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PAINTING

VOLODYMYR RESHETOV
HENRI YAGODKIN
KATERYNA KOSYANENKO
TETYANA YAGODKINA
PETRO BEVZA
ALEXSANDER KUDRIAVCHENKO

GRAPHIC

GRYGORIY SOKIRINSKIY
ANNA NOSENKO
VOLODYMYR RESHETOV

SCULPTURE

GENNADIY TITOV
KLIM STEPANOV
OLEKSANDR KUZMIN

ENAMEL

OLEKSII KOVAL

HUNGARY

Visual art of this country is paradoxical, explosive, surprising. It is impossible to ‘reduce it to a common denominator’ as well as its artists: here both an aristocrat and a pharmacist could be painter and an engineer could abandon his trade for the sake of painting. Unpredictable, practically prototype-less like a Hungarian language where main words have nothing in common with corresponding words in the most widespread languages of Western Europe. It is like history of its state that for centuries held sovereignty in the heart of the continent. Even as a part of the Austrian Empire it managed to get a strong autonomy formally equal to a ruling Austrian component.

Development of the art in this country was greatly affected by colorful ethnographic foundation that can seem to be a weird exotic to alien eyes, from the festive clothes to unusual architecture and culinary practice. And carriers of this tradition themselves took it as a guarantee of society dignity. Another important factor was a condensed atmosphere of mystery (isn’t it for that reason Antal Ligeti has traveled all of the Middle East back in 1840-s?), an everyday magic softly poured over the canvas and in the artistic words. “Where does a Hungarian fairy hide?” – in this way one of the local fairy tales begins.

Not the last role was played in that by Hungarian nature. “Steppe far away in the golden wheat// Where haze conjures in the summer heat// By play of misty picture-ghosts”, - we read in the poem “Back Home” (1842) by the coryphaeus of the national literature Sandor Petofi. Here lakes are neighbors to mountains, healing springs adjoin man-made castles and there are hundreds of them here. Quite a lot of picturesque sceneries mirrored not only in the pictures of just Hungarian authors but of the Ukrainian Transcarpathia artists as well who were influenced by this tradition (Yosyp Bokshay, Fedir Manaylo).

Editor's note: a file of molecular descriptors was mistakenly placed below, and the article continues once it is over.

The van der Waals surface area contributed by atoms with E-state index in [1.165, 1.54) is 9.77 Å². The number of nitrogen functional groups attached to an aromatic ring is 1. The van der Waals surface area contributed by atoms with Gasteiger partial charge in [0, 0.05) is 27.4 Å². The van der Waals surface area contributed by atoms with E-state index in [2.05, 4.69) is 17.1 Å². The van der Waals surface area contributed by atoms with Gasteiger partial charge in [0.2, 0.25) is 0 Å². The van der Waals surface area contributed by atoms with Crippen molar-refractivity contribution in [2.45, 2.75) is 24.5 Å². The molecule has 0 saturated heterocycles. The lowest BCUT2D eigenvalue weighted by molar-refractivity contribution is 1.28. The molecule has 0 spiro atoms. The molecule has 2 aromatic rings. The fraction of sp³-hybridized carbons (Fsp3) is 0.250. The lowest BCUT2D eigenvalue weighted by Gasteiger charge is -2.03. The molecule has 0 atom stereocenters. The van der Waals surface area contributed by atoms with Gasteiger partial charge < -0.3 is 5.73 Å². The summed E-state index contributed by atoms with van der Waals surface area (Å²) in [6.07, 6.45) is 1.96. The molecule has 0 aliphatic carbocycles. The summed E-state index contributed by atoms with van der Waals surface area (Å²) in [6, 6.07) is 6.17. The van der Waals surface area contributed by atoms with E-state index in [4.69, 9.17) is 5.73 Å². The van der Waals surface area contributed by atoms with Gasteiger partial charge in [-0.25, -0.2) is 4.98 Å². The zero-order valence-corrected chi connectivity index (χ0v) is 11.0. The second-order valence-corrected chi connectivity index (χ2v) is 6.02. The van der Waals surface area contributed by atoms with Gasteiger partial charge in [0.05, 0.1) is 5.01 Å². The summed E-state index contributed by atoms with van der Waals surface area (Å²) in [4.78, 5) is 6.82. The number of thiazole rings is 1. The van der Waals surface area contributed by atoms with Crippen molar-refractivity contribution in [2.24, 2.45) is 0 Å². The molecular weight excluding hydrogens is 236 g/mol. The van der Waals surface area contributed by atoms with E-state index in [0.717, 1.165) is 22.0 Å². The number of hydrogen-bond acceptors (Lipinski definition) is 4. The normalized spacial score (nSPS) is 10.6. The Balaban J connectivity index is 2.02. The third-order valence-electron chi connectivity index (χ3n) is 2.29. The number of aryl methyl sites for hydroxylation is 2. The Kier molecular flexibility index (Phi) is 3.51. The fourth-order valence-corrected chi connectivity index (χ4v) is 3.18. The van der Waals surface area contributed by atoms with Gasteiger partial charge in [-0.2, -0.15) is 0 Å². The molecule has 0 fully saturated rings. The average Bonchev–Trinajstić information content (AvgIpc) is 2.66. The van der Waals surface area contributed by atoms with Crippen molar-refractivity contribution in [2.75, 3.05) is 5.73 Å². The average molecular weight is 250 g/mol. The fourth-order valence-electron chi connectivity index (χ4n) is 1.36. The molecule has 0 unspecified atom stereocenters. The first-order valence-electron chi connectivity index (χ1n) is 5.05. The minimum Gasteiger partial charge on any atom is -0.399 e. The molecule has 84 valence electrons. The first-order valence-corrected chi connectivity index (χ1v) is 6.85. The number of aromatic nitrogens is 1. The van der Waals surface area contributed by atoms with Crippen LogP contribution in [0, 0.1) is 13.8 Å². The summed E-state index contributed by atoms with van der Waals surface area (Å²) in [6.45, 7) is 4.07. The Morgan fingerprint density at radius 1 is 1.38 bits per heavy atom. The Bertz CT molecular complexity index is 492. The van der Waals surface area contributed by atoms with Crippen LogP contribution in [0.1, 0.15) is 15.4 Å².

ine arts got recognizable forms since the second half of XIX century when a separate generation of artists who earlier preferred to work abroad came back to homeland and established artistic colonies in the provincial localities.

A key man of this age was a painter Mihaly Munkacsy who was called ‘untamed realist’ by the Russian critic Vladimir Statsov for one of his pictures he was awarded a gold medal of Salon de Paris. At the same time his younger contemporaries wished to work in the open air thus ignoring social issues compared to search of form. In this sense it is impossible to overpraise achievements of such a master as Jozsef Rippl-Ronai who living in a small town has painted more than 3000 pictures.

For the next decades Hungarian art developed in sync with the world processes grasping attention even at the Venice biennales – its own pavilion appeared there 20 years before the pavilion of the

United States. Such original artists as Mihaly Tivadar Csontvary Kosztka and Aba Novak in painting and Zsigmond Kisfaludi Strobl in sculpture became renowned worldwide in the XX century.

Following and reconceiving lessons of the classic Hungarian artists live and work. And it is obvious even with such a popular painter as Andreas Fogarasi. Strong professional traditions in combination with unique decorativeness ascertain high level of the creative production and big prospects that open to the authors as far away as anyone can see.

Oleh Sydor-Hibelynda, art critic


   
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